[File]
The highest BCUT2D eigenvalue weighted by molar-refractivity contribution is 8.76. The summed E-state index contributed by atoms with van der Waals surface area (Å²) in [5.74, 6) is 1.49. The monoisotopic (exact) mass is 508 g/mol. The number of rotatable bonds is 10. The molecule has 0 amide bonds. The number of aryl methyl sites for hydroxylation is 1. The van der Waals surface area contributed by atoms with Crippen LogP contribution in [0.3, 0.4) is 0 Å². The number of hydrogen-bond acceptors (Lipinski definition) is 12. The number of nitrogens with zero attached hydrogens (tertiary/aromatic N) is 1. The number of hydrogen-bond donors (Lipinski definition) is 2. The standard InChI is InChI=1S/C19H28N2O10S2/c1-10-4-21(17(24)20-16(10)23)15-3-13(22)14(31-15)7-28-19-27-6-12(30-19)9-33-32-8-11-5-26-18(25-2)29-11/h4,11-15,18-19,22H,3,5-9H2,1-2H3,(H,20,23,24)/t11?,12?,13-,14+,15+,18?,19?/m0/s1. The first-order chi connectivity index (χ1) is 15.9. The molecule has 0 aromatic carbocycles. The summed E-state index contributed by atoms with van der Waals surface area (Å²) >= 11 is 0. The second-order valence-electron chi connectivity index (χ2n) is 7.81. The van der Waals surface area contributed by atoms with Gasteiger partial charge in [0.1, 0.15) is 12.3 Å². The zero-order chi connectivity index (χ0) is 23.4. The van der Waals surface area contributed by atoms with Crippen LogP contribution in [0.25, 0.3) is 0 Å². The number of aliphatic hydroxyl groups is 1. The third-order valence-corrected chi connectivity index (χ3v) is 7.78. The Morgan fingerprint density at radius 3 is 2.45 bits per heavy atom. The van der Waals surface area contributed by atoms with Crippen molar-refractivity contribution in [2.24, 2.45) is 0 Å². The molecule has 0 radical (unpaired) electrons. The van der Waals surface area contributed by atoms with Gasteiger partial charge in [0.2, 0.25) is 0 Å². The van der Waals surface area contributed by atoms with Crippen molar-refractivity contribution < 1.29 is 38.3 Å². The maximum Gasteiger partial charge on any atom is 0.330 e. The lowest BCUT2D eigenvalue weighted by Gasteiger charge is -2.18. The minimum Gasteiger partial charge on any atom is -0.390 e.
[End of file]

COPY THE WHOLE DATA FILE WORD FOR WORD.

The highest BCUT2D eigenvalue weighted by molar-refractivity contribution is 8.76. The summed E-state index contributed by atoms with van der Waals surface area (Å²) in [5.74, 6) is 1.49. The monoisotopic (exact) mass is 508 g/mol. The number of rotatable bonds is 10. The molecule has 0 amide bonds. The number of aryl methyl sites for hydroxylation is 1. The van der Waals surface area contributed by atoms with Crippen LogP contribution in [0.3, 0.4) is 0 Å². The number of hydrogen-bond acceptors (Lipinski definition) is 12. The number of nitrogens with zero attached hydrogens (tertiary/aromatic N) is 1. The number of hydrogen-bond donors (Lipinski definition) is 2. The standard InChI is InChI=1S/C19H28N2O10S2/c1-10-4-21(17(24)20-16(10)23)15-3-13(22)14(31-15)7-28-19-27-6-12(30-19)9-33-32-8-11-5-26-18(25-2)29-11/h4,11-15,18-19,22H,3,5-9H2,1-2H3,(H,20,23,24)/t11?,12?,13-,14+,15+,18?,19?/m0/s1. The first-order chi connectivity index (χ1) is 15.9. The molecule has 0 aromatic carbocycles. The summed E-state index contributed by atoms with van der Waals surface area (Å²) >= 11 is 0. The second-order valence-electron chi connectivity index (χ2n) is 7.81. The van der Waals surface area contributed by atoms with Gasteiger partial charge in [0.1, 0.15) is 12.3 Å². The zero-order chi connectivity index (χ0) is 23.4. The van der Waals surface area contributed by atoms with Crippen LogP contribution in [0.25, 0.3) is 0 Å². The number of aliphatic hydroxyl groups is 1. The third-order valence-corrected chi connectivity index (χ3v) is 7.78. The Morgan fingerprint density at radius 3 is 2.45 bits per heavy atom. The van der Waals surface area contributed by atoms with Crippen molar-refractivity contribution in [2.24, 2.45) is 0 Å². The molecule has 0 radical (unpaired) electrons. The van der Waals surface area contributed by atoms with Gasteiger partial charge in [0.2, 0.25) is 0 Å². The van der Waals surface area contributed by atoms with Crippen molar-refractivity contribution < 1.29 is 38.3 Å². The maximum Gasteiger partial charge on any atom is 0.330 e. The lowest BCUT2D eigenvalue weighted by Gasteiger charge is -2.18. The minimum Gasteiger partial charge on any atom is -0.390 e.